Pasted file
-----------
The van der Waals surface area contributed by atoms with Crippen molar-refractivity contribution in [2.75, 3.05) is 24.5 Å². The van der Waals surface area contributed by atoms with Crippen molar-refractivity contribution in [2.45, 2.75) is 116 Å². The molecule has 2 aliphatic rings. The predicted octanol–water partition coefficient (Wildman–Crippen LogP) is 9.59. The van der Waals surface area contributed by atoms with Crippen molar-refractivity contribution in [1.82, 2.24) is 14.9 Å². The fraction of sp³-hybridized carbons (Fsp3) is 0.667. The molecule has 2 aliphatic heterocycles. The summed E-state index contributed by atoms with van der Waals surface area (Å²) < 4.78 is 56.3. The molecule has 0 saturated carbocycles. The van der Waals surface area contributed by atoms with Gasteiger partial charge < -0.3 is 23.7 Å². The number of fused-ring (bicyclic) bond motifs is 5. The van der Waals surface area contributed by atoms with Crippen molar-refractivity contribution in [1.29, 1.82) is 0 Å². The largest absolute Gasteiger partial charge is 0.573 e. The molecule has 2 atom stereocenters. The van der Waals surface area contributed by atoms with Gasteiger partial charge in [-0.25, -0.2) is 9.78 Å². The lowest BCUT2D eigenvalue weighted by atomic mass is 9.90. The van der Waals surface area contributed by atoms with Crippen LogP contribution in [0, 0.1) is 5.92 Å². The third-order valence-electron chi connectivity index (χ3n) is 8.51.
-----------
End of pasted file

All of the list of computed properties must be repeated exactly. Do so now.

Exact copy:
The van der Waals surface area contributed by atoms with Crippen molar-refractivity contribution in [2.75, 3.05) is 24.5 Å². The van der Waals surface area contributed by atoms with Crippen molar-refractivity contribution in [2.45, 2.75) is 116 Å². The molecule has 2 aliphatic rings. The predicted octanol–water partition coefficient (Wildman–Crippen LogP) is 9.59. The van der Waals surface area contributed by atoms with Crippen molar-refractivity contribution in [1.82, 2.24) is 14.9 Å². The fraction of sp³-hybridized carbons (Fsp3) is 0.667. The molecule has 2 aliphatic heterocycles. The summed E-state index contributed by atoms with van der Waals surface area (Å²) < 4.78 is 56.3. The molecule has 0 saturated carbocycles. The van der Waals surface area contributed by atoms with Gasteiger partial charge < -0.3 is 23.7 Å². The number of fused-ring (bicyclic) bond motifs is 5. The van der Waals surface area contributed by atoms with Crippen molar-refractivity contribution in [1.29, 1.82) is 0 Å². The largest absolute Gasteiger partial charge is 0.573 e. The molecule has 2 atom stereocenters. The van der Waals surface area contributed by atoms with Gasteiger partial charge in [-0.25, -0.2) is 9.78 Å². The lowest BCUT2D eigenvalue weighted by atomic mass is 9.90. The van der Waals surface area contributed by atoms with Crippen LogP contribution in [0, 0.1) is 5.92 Å². The third-order valence-electron chi connectivity index (χ3n) is 8.51.